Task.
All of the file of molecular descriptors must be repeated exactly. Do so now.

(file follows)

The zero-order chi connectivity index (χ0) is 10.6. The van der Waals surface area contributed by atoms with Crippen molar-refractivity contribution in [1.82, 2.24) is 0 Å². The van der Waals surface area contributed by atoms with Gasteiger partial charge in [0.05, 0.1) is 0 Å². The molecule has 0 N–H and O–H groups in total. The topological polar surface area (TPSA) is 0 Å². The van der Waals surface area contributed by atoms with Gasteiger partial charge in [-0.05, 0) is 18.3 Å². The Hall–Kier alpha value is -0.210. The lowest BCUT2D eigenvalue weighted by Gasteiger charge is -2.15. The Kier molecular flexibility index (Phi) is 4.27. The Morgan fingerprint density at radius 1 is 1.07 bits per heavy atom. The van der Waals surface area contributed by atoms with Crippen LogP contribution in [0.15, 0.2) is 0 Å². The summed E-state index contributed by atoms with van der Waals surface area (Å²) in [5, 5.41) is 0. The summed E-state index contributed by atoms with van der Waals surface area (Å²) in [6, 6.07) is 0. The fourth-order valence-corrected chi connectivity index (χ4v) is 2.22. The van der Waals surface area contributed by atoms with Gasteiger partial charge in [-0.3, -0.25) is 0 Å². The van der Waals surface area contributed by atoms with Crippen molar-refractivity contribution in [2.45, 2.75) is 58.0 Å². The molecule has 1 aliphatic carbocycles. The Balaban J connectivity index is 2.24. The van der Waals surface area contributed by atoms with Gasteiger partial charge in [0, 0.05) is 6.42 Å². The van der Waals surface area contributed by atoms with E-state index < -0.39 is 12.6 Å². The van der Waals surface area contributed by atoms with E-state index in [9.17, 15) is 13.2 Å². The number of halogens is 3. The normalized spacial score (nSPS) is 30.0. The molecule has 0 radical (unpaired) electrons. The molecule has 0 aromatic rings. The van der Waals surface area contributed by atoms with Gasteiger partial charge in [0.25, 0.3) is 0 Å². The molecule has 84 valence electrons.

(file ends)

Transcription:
The zero-order chi connectivity index (χ0) is 10.6. The van der Waals surface area contributed by atoms with Crippen molar-refractivity contribution in [1.82, 2.24) is 0 Å². The van der Waals surface area contributed by atoms with Gasteiger partial charge in [0.05, 0.1) is 0 Å². The molecule has 0 N–H and O–H groups in total. The topological polar surface area (TPSA) is 0 Å². The van der Waals surface area contributed by atoms with Gasteiger partial charge in [-0.05, 0) is 18.3 Å². The Hall–Kier alpha value is -0.210. The lowest BCUT2D eigenvalue weighted by Gasteiger charge is -2.15. The Kier molecular flexibility index (Phi) is 4.27. The Morgan fingerprint density at radius 1 is 1.07 bits per heavy atom. The van der Waals surface area contributed by atoms with Crippen LogP contribution in [0.15, 0.2) is 0 Å². The summed E-state index contributed by atoms with van der Waals surface area (Å²) in [5, 5.41) is 0. The summed E-state index contributed by atoms with van der Waals surface area (Å²) in [6, 6.07) is 0. The fourth-order valence-corrected chi connectivity index (χ4v) is 2.22. The van der Waals surface area contributed by atoms with Gasteiger partial charge in [-0.3, -0.25) is 0 Å². The van der Waals surface area contributed by atoms with Crippen molar-refractivity contribution in [2.45, 2.75) is 58.0 Å². The molecule has 1 aliphatic carbocycles. The Balaban J connectivity index is 2.24. The van der Waals surface area contributed by atoms with Gasteiger partial charge in [0, 0.05) is 6.42 Å². The van der Waals surface area contributed by atoms with E-state index < -0.39 is 12.6 Å². The van der Waals surface area contributed by atoms with E-state index in [9.17, 15) is 13.2 Å². The number of halogens is 3. The normalized spacial score (nSPS) is 30.0. The molecule has 0 radical (unpaired) electrons. The molecule has 0 aromatic rings. The van der Waals surface area contributed by atoms with Gasteiger partial charge in [0.25, 0.3) is 0 Å². The molecule has 84 valence electrons.